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Issue No.55
  • :September
  • :2017

From the Editor

The United Nations Ocean Conference held in New York on 5-9 June 2017, focussed on the implementation of Sustainable Development Goal 14 (SDG 14), and called for the sustainable use of oceans, seas and marine resources. At the conference plenary, the Women’s Major Group, representing 1300 member organizations and networks from across the world, presented a position paper, pointing out the interconnections among the various SDGs, in particular, between SDG 14 and SDG 5 (gender equality). The paper argued strongly for the recognition of universal human rights, particularly the human rights of indigenous and local communities, and women. It called for an end to fossil fuel extraction and for a “just transition” to low-carbon and truly sustainable economies. It therefore called for due recognition for the important role played by the small-scale fisheries and associated coastal communities in integrated management and securing food security.

The call for linking SDG 5 with SDG 14 was a timely reminder of the critical role played by women in promoting sustainable fishing and sustaining the livelihood of small fishing communities. However, despite this critical role, women are systematically discriminated against, both socially and economically, in the small-scale fisheries. We learn from the article ‘Moving Pictures’ in this issue of Yemaya that although women make up more than 55 per cent of the seafood industry, in roles including harvest, research, compliance, transport, and marketing, only five per cent occupy decision making positions. Many women in fishing communities have been raising their voices against this discrimination. The article ‘Roadmap for Survival’ for instance, informs us that women from the Sundarbans in India are no longer willing to accept the status quo, and are debating the need for women’s fishworker organizations across occupational sectors with the exclusive or main participation of women.

Agency to women fishers, particularly for post-harvest work is vital for guaranteeing economic stability and food and nutritional security in fishing communities. It is critical that women’s access to fish, fish processing and drying areas, transport facilities, markets, capital and credit, insurance, and new technologies be safeguarded and enhanced. Efforts must be directed, in particular, towards reducing post-capture losses, which are known to destroy up to half the catch. In this respect, the FAO-Thiaroye Processing Technique, or the FTT, described in the article from the Ivory Coast, has met with considerable success, enhancing food safety and quality, improving working conditions, reducing post-harvest loss and increasing incomes.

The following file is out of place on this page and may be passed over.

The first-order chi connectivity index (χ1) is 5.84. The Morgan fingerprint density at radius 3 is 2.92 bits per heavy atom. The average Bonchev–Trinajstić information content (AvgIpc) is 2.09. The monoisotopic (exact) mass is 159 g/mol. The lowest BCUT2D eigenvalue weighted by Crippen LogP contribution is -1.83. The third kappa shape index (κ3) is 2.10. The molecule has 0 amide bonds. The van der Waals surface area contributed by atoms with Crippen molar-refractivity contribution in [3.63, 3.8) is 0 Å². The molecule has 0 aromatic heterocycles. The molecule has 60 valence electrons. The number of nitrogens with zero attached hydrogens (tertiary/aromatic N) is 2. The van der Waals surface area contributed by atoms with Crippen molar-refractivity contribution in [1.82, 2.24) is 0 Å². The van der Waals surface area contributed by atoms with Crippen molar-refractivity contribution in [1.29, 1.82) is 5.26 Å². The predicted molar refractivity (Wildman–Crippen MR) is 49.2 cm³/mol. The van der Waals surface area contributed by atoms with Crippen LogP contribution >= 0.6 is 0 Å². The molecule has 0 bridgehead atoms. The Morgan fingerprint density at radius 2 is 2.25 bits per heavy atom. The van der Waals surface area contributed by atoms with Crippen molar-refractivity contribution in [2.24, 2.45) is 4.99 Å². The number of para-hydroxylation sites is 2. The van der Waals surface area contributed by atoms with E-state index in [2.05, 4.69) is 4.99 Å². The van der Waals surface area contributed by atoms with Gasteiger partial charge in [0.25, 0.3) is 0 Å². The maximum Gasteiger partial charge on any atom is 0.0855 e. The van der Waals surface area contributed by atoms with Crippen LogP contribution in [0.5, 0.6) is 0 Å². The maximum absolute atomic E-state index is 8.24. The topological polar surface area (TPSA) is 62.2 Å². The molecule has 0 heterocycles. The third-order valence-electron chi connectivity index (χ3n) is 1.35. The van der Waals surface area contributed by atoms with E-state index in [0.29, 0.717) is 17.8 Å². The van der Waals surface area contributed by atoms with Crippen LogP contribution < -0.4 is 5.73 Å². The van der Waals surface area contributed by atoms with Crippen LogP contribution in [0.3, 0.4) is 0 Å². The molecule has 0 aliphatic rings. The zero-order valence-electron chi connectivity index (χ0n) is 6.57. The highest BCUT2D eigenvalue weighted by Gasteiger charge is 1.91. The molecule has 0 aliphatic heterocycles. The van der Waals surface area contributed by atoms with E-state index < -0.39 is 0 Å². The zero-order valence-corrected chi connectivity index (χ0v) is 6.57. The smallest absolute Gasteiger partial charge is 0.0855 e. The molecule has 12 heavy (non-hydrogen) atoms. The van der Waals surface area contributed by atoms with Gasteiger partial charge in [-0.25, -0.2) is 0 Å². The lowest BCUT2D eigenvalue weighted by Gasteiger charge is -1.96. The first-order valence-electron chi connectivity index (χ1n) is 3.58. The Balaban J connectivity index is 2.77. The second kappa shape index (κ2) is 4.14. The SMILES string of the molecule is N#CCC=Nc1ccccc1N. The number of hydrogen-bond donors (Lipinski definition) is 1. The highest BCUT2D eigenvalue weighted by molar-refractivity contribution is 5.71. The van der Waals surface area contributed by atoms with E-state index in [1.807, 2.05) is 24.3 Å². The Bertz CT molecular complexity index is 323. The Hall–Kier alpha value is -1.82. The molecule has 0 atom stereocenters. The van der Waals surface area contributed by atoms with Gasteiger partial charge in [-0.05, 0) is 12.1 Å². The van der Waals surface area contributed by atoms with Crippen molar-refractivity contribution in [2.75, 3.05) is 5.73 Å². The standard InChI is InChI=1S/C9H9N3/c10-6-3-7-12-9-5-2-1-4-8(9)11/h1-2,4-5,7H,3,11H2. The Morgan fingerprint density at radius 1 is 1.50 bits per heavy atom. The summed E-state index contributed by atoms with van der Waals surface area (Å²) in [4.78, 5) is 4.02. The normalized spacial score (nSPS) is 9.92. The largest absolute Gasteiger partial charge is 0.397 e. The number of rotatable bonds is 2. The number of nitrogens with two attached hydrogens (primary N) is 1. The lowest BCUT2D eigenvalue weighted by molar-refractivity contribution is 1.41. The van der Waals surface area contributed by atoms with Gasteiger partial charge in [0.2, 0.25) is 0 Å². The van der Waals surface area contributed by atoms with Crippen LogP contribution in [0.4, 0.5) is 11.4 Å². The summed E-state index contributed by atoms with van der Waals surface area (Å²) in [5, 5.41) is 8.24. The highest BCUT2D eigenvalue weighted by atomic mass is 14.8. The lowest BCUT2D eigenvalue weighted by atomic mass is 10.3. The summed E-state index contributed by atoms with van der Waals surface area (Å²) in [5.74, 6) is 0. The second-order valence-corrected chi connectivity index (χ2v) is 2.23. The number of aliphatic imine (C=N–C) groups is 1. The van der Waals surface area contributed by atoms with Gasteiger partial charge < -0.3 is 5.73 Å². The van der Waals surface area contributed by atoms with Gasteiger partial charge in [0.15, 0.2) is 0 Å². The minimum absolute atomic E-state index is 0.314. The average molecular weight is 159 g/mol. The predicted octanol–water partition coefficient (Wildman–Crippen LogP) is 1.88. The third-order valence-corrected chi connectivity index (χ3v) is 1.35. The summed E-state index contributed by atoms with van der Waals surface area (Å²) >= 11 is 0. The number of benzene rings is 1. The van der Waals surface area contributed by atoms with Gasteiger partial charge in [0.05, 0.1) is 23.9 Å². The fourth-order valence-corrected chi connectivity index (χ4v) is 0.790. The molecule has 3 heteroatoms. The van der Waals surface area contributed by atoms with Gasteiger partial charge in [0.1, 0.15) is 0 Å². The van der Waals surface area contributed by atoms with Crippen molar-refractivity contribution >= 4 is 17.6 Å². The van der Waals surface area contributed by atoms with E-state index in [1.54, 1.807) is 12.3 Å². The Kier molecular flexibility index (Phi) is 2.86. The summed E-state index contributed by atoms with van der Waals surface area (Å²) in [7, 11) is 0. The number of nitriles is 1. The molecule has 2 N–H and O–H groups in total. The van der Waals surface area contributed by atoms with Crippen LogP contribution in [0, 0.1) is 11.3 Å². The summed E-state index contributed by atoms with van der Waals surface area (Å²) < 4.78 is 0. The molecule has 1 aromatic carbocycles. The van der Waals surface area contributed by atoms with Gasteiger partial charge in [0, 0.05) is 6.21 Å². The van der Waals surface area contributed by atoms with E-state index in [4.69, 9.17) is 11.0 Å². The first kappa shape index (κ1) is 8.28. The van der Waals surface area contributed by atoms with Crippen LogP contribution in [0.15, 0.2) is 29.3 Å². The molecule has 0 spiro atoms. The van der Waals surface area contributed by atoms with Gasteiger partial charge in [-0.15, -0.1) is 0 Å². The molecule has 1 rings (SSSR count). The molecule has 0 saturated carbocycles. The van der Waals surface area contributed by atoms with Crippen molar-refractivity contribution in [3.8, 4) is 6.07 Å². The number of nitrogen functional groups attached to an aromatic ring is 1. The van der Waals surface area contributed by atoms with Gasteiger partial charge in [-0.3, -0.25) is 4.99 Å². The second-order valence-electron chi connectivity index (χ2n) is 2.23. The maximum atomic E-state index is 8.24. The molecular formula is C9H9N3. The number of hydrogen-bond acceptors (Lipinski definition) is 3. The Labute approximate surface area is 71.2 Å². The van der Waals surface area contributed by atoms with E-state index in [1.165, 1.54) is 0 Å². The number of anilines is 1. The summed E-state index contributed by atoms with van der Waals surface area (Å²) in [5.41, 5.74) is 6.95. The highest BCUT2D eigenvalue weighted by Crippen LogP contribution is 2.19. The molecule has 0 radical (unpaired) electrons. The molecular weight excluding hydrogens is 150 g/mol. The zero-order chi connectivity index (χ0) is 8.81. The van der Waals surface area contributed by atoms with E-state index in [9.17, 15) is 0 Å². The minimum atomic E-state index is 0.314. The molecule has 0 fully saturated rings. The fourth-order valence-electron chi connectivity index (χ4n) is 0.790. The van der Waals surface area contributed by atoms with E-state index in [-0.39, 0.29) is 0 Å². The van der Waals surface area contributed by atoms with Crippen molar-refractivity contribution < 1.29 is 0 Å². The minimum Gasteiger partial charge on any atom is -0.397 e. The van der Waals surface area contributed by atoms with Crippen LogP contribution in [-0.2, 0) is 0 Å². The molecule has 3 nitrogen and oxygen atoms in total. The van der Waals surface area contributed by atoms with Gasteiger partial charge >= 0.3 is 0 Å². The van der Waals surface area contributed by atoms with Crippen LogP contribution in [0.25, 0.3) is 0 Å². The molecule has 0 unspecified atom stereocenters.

The article from Sri Lanka describes the double struggle of women in fisheries for their rights as community members and as women, in today’s post-war and post-tsunami Sri Lanka. While the problem of “disappeared” and “missing persons” is a common tale, many displaced families are strangers in their own land, awaiting restoration of their homes and lands, which, in many cases, are under occupation. This is a critical lesson in the context of increasing stress among fishing communities, whether from climate induced factors, or from human destructive factors such as war and conflict, and as the articles in this issue demonstrate, women are often the most directly impacted in these adverse circumstances.

From the Editor

The United Nations Ocean Conference held in New York on 5-9 June 2017, focussed on the implementation of Sustainable Development Goal 14 (SDG 14), and called for the sustainable use of oceans, seas and marine resources. At the conference plenary, the Women’s Major Group, representing 1300 member organizations and networks from across the world, presented a position paper, pointing out the interconnections among the various SDGs, in particular, between SDG 14 and SDG 5 (gender equality). The paper argued strongly for the recognition of universal human rights, particularly the human rights of indigenous and local communities, and women. It called for an end to fossil fuel extraction and for a “just transition” to low-carbon and truly sustainable economies. It therefore called for due recognition for the important role played by the small-scale fisheries and associated coastal communities in integrated management and securing food security.

The call for linking SDG 5 with SDG 14 was a timely reminder of the critical role played by women in promoting sustainable fishing and sustaining the livelihood of small fishing communities. However, despite this critical role, women are systematically discriminated against, both socially

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